“I'm not here to be a killjoy or to give lessons to the British. It's not worthy of France [but] the problem is that there are simply too many corporate seats. It will be up to French organisers to sort out this problem if a bid for a future games is to be successful”. 
Then, in a light-hearted dig at Cameron’s recent vow to roll out the red carpet for French tax exiles, Hollande added that:
"The British have rolled out a red carpet for French athletes to win medals. I thank them very much for that, but the competition is not over." 
However, Hollande wasn’t done yet, teasing his hosts’ comparative lack of success so far on the medals front and their attitudes towards Europe, commenting that:
"We will put the French medals into the Europe pot, so that the British will be happy to be European."

Monday, July 30, 2012

Is Spain tougher than the UK on EU immigration?

The Mail on Sunday yesterday run with a story under the headline, "Cameron urged to follow Spain's new edict: You can't move here without enough money in the bank", suggesting that the British government should follow Spain's recent example and adopt a tougher line on migrants from other member states.

As so often with EU-related immigration stories, this one can be traced back to the 2004 EU Free Movement Directive - which we discussed at length in our briefing on EU asylum and migration policy, available here. The Directive sets out the foundations for one of the EU's key pillars - freedom of movement for people. However, contrary to popular belief, the Directive is not a free for all. It gives member states the right to require citizens from other EU countries who want to live/work in that country for more than three months to prove that they can support themselves, i.e. that they have a job or enough money to avoid becoming a burden on the state.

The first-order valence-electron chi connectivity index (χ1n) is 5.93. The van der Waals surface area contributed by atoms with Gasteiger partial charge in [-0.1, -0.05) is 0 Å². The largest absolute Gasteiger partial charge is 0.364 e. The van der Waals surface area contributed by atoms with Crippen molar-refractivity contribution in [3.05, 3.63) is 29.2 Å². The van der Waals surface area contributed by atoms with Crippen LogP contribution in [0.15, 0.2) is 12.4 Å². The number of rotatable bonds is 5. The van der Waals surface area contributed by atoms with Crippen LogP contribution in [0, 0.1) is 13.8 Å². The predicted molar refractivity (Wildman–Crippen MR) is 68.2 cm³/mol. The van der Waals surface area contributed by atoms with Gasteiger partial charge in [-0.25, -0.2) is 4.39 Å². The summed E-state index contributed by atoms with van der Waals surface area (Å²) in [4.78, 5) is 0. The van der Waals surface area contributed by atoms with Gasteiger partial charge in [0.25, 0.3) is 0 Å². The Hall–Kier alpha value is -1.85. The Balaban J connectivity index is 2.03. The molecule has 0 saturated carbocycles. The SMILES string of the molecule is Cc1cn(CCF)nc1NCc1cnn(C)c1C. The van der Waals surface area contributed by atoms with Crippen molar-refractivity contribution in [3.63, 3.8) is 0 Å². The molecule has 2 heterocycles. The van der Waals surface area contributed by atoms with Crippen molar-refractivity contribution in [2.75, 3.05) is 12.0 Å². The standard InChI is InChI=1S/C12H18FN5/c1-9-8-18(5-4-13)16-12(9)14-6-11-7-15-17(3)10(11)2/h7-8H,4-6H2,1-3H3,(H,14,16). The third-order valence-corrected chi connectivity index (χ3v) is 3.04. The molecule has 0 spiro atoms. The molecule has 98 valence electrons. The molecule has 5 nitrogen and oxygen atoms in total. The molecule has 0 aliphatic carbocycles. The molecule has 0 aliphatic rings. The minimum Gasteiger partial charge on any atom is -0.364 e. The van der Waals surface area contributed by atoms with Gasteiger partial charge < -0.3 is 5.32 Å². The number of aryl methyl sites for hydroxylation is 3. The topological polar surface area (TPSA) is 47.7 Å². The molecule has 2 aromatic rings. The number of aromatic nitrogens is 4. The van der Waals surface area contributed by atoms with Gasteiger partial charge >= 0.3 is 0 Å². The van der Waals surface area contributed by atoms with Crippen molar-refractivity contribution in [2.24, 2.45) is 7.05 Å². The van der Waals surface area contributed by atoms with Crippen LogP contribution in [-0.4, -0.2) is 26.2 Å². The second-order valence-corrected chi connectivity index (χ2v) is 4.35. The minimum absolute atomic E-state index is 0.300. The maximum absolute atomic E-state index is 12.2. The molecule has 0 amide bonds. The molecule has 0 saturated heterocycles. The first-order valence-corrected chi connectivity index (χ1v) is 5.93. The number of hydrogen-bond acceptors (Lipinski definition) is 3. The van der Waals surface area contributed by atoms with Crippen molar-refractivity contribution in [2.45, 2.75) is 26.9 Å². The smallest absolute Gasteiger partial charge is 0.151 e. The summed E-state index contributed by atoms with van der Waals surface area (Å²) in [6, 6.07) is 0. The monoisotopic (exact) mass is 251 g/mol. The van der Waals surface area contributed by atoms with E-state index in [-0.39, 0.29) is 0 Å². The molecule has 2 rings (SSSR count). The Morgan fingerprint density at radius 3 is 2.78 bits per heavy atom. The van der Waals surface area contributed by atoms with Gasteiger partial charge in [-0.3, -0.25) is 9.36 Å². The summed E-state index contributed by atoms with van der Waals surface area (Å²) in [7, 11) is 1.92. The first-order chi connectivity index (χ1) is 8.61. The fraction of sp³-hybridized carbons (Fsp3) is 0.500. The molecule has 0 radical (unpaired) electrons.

Now, the Spanish government has recently adopted a new law after having its wrist slapped by the Spanish Court of Auditors. The Court had warned that Spain's liberal transposition of the Free Movement Directive "has implied a serious economic loss to Spain, especially because of the impossibility of guaranteeing the refund of expenditure caused by the provision of health and social services to European citizens." This is what the preamble of  the new law makes clear that Spain wants to address.

The new Spanish law specifies that, when a national of another EU member state decides to register so that he can stay in Spain beyond the initial three months, the person will have to provide evidence that he is financially self-sufficient and has a sickness insurance.

As we understand it, all of these requirements do already form part of the UK's Immigration (European Economic Area) Regulations 2006 and a similar procedure to that proposed in Spain takes place in the UK via the-called 'right to reside' test, which essentially involves verifying that nationals of another EU member state who want to stay in the UK for more than three months are able to support themselves.